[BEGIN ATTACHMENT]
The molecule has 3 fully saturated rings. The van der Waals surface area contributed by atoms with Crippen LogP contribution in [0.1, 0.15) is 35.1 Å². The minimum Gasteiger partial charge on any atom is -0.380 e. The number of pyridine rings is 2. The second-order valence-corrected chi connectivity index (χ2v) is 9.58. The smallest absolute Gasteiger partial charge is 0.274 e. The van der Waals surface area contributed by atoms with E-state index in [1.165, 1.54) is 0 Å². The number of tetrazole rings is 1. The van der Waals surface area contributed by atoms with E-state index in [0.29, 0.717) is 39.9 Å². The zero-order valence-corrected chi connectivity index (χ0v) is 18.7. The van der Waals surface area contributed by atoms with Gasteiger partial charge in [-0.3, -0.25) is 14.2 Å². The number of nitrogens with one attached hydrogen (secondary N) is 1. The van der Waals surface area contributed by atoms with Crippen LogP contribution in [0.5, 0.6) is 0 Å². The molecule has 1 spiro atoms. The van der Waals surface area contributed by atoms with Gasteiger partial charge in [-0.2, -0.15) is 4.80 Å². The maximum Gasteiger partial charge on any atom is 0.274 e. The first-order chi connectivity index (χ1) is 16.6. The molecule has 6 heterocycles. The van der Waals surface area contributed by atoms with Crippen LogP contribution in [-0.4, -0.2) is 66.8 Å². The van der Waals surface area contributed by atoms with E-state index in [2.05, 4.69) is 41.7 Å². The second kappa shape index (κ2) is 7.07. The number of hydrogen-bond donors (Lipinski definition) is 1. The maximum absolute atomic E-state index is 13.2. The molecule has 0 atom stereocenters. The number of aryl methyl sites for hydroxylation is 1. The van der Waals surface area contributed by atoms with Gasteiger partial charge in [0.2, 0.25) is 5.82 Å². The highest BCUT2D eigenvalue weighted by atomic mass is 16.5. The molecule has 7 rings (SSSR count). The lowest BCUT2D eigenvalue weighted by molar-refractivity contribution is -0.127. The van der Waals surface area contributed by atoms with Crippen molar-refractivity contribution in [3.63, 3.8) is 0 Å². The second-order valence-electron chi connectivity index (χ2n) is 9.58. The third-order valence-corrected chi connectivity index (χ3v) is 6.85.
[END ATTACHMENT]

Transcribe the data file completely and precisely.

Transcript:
The molecule has 3 fully saturated rings. The van der Waals surface area contributed by atoms with Crippen LogP contribution in [0.1, 0.15) is 35.1 Å². The minimum Gasteiger partial charge on any atom is -0.380 e. The number of pyridine rings is 2. The second-order valence-corrected chi connectivity index (χ2v) is 9.58. The smallest absolute Gasteiger partial charge is 0.274 e. The van der Waals surface area contributed by atoms with E-state index in [1.165, 1.54) is 0 Å². The number of tetrazole rings is 1. The van der Waals surface area contributed by atoms with E-state index in [0.29, 0.717) is 39.9 Å². The zero-order valence-corrected chi connectivity index (χ0v) is 18.7. The van der Waals surface area contributed by atoms with Gasteiger partial charge in [-0.3, -0.25) is 14.2 Å². The number of nitrogens with one attached hydrogen (secondary N) is 1. The van der Waals surface area contributed by atoms with Crippen LogP contribution in [0.5, 0.6) is 0 Å². The molecule has 1 spiro atoms. The van der Waals surface area contributed by atoms with Gasteiger partial charge in [-0.2, -0.15) is 4.80 Å². The maximum Gasteiger partial charge on any atom is 0.274 e. The first-order chi connectivity index (χ1) is 16.6. The molecule has 6 heterocycles. The van der Waals surface area contributed by atoms with Crippen LogP contribution in [-0.4, -0.2) is 66.8 Å². The van der Waals surface area contributed by atoms with E-state index in [2.05, 4.69) is 41.7 Å². The second kappa shape index (κ2) is 7.07. The number of hydrogen-bond donors (Lipinski definition) is 1. The maximum absolute atomic E-state index is 13.2. The molecule has 0 atom stereocenters. The number of aryl methyl sites for hydroxylation is 1. The van der Waals surface area contributed by atoms with Gasteiger partial charge in [0.2, 0.25) is 5.82 Å². The highest BCUT2D eigenvalue weighted by atomic mass is 16.5. The molecule has 7 rings (SSSR count). The lowest BCUT2D eigenvalue weighted by molar-refractivity contribution is -0.127. The van der Waals surface area contributed by atoms with Crippen molar-refractivity contribution in [3.63, 3.8) is 0 Å². The second-order valence-electron chi connectivity index (χ2n) is 9.58. The third-order valence-corrected chi connectivity index (χ3v) is 6.85.